You cannot make someone else into something that they’re not.  Only they can choose change; only they can choose growth.  And you standing over them lecturing or pushing and pulling won’t make much of a difference, if any.
It might even push them further in the opposite direction than you wish.

So if you have a serious case of the “if only”s in any of your primary relationships, I am going to gently suggest that not only is it not good for you to be intimately engaged with someone who consistently does not meet your needs and support you in becoming who you are meant to be, it is actually also not good for THEM to be in relationship with someone who doesn’t accept them where they are at (even if it is for a great reason.) 
Time has taught me that whenever I am blaming an “if only” for my unhappiness in a relationship, I am essentially living a delusion.  I am saying, “This would be a good relationship IF ONLY that other person wasn’t who that other person is.”  DUH.

You cannot change anyone but yourself and you cannot fight another person’s nature.  If you are with an artist and think you’d be happy “if only” they would stop pursuing their art, or if you are with a workaholic and think you’d be happy “if only” they didn’t work so much, or if you are with a couch potato and you think you’d be happy “if only” they’d turn off the damn TV, guess what?  You would ACTUALLY be happy if you found someone who already wasn’t an artist, workaholic or couch potato.
You aren’t loving the person who actually exists, you are hoping to love the future version they might become “if only” they would comply with your wishes.

If only you would realize how unhealthy and unfair that is, you could move on.

Thursday, September 27, 2018


As a young woman right out of college, I moved to New York City and studied and worked in theater.  Translation:  I waited tables.  And handed out programs for “experimental” performances.  And did lots and lots of “staged readings.” 

I very quickly got fired from my first job because the restaurant had a “sidewalk element” to it and one day, while I was fetching drinks, a payment got lifted off one of my tables by a delightful passerby.  No, not my fault.  Yes, that manager hated me.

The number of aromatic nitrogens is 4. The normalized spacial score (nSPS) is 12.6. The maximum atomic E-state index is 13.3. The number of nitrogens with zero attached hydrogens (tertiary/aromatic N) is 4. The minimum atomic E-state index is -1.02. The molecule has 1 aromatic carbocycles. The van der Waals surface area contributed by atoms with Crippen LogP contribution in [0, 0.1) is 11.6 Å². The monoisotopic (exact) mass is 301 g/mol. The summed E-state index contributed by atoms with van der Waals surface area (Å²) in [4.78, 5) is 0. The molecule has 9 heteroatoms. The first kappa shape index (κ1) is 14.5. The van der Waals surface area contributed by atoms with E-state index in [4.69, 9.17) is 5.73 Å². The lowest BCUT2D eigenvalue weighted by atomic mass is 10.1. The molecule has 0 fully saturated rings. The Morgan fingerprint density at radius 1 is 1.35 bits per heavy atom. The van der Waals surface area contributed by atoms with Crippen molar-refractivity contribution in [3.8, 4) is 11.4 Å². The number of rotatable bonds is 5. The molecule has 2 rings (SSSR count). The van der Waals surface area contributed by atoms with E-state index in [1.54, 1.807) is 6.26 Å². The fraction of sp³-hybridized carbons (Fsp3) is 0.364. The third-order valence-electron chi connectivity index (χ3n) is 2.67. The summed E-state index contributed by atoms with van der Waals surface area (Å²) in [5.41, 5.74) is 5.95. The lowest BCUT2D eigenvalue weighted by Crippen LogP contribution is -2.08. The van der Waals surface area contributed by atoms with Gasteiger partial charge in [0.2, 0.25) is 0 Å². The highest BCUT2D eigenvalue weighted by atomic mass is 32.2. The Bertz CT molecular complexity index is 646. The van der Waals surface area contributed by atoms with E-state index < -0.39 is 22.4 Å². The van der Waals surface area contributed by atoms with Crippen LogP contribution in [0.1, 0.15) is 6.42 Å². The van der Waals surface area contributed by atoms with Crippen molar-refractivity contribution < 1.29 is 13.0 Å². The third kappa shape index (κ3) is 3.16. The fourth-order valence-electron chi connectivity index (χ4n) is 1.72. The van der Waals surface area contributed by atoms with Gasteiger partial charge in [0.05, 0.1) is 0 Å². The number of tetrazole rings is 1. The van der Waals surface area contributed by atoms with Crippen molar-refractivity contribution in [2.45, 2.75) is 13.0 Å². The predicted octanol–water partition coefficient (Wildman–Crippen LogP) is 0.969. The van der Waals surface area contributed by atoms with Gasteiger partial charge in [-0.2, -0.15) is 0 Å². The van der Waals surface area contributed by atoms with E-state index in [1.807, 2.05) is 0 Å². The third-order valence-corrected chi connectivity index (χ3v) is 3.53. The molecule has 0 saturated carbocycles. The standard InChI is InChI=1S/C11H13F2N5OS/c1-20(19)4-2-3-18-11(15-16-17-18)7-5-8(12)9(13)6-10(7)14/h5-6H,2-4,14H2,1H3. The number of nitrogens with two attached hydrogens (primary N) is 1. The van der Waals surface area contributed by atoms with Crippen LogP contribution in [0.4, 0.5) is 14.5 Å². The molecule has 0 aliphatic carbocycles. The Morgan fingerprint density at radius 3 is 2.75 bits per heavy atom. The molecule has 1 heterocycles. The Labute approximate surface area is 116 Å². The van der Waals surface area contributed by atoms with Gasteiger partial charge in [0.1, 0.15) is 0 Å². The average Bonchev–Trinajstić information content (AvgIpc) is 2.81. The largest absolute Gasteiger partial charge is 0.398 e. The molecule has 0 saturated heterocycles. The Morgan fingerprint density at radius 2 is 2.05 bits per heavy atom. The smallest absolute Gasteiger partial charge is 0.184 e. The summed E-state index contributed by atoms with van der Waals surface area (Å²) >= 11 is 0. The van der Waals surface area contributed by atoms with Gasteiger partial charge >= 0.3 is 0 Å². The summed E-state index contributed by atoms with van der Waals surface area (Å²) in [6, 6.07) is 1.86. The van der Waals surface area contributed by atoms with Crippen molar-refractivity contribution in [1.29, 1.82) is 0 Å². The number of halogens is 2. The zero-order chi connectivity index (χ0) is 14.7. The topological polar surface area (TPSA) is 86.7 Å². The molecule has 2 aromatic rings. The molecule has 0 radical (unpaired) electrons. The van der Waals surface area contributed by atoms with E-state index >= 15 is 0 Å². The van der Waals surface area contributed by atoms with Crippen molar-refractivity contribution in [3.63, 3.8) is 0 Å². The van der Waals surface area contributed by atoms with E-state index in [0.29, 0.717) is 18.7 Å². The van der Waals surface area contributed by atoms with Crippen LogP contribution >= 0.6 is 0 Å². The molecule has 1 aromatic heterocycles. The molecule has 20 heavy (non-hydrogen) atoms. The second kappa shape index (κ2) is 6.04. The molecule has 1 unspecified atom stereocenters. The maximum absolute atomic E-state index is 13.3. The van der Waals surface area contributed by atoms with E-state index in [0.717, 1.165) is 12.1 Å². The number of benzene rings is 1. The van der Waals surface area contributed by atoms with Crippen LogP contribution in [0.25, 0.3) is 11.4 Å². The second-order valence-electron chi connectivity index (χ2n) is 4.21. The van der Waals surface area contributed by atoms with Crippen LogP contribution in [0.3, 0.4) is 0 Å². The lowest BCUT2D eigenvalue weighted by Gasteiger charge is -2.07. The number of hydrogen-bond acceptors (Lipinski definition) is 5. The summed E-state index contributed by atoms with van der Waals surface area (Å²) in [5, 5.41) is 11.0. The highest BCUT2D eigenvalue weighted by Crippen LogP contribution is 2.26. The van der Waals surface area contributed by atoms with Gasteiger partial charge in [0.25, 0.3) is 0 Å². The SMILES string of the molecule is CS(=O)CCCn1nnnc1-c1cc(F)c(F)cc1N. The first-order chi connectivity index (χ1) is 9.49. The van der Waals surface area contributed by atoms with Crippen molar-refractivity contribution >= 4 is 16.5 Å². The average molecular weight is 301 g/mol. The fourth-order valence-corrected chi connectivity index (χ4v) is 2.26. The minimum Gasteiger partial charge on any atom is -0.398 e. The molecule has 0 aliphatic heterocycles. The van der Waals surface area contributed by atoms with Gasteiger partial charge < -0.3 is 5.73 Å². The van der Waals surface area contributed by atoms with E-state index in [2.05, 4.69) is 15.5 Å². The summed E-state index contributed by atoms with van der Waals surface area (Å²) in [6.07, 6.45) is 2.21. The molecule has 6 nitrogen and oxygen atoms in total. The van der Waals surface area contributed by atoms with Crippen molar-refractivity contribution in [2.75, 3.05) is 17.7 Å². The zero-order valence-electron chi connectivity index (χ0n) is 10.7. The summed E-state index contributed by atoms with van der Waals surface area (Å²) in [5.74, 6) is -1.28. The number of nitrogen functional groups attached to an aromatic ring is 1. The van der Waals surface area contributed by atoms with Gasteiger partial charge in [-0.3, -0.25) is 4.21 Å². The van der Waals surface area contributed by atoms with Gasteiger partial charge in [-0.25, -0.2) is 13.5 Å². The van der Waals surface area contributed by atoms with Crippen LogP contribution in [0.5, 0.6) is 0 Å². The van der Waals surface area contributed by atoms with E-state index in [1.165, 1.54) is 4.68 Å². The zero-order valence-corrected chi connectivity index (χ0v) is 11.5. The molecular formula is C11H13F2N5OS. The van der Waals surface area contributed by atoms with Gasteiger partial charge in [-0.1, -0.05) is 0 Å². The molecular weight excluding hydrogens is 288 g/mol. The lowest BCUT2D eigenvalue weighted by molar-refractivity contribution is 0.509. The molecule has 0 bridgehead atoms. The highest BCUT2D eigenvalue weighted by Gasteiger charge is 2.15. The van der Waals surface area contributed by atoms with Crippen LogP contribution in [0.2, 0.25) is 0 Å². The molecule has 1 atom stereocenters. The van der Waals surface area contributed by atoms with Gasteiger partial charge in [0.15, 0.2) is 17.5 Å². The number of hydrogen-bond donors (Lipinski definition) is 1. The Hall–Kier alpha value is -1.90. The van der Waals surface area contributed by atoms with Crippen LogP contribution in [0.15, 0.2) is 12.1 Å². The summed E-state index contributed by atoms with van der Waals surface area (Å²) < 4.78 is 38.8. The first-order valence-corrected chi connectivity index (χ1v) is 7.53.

My next job, soon after acquired, was in the financial district.  It was hoppin’ for lunch but relatively dead at dinner.  I preferred the slower paced evening meal and the opportunity to bond with my customers, so soon I was unofficial head waiter of that shift.

One night, as I was weaving through my station making small talk and delivering drink refills, I had a customer say to me quite out of the blue—“You know, I have never seen a waitress who is quite so attentive to service.  But you do realize you are doing everything the hard way, don’t you?”
Actually, I didn’t.  I was doing what felt logical to me.  I was doing what felt “right”.

But as he described my movements as an observer, I got to see his perspective.  I was certainly not taking the shortest distance between two points (that would be lazy).  I was also adding extra (translation: anal) steps to nearly all of my duties (hypervigilance is a definitive character trait of mine).
I was not at all insulted by this man’s observations; truthfully, I felt a bit prideful.  Look at me, I thought, going the unnecessary extra mile to make sure a room full of strangers get their needs met and then some!  Yes, I know…because we are all adults, we can see where this is going.

But I was a very young woman, blissfully unaware of how the “extra” mile quickly becomes the “expected” mile both in the workplace and in personal relationships.  Also blissfully unaware that while your “extra” effort may make you the “go to” gal in a lot of situations, it doesn’t necessarily translate into “extra” pay, “extra” appreciation, or “extra” love.  Almost never, actually, in my experience.
Thus began my long and storied career of “reinventing the wheel”, because the easy thing to do and the right thing to do are almost never the same…right, 1 billion inspirational memes??? 

It can’t be any good if it’s easy, right?  It’s only worth having if you fought for it tooth and nail, right?  Right?????
Yes, we are all adults and can see where this is going.  But I was a very young woman and hypervigilant by nature and something of a perfectionist and maybe a tiny bit of a martyr and…well, we can see where this is going.

So because we live in an excruciatingly cooperative universe, my belief that what was “easy” and what was “right” were not the same thing began to reflect in my life in every way possible.  Soon, virtually nothing was “coming easy” to me—backbreaking effort was required to accomplish things most people could do practically in their sleep…naively, I was baffled.  Why was I working so hard for so little? 
Getting pregnant was a struggle (IVF).  Childbirth was a struggle (36 hours of back labor).  Parenting was a struggle, as my son faced some unique and, at the time, mysterious developmental issues.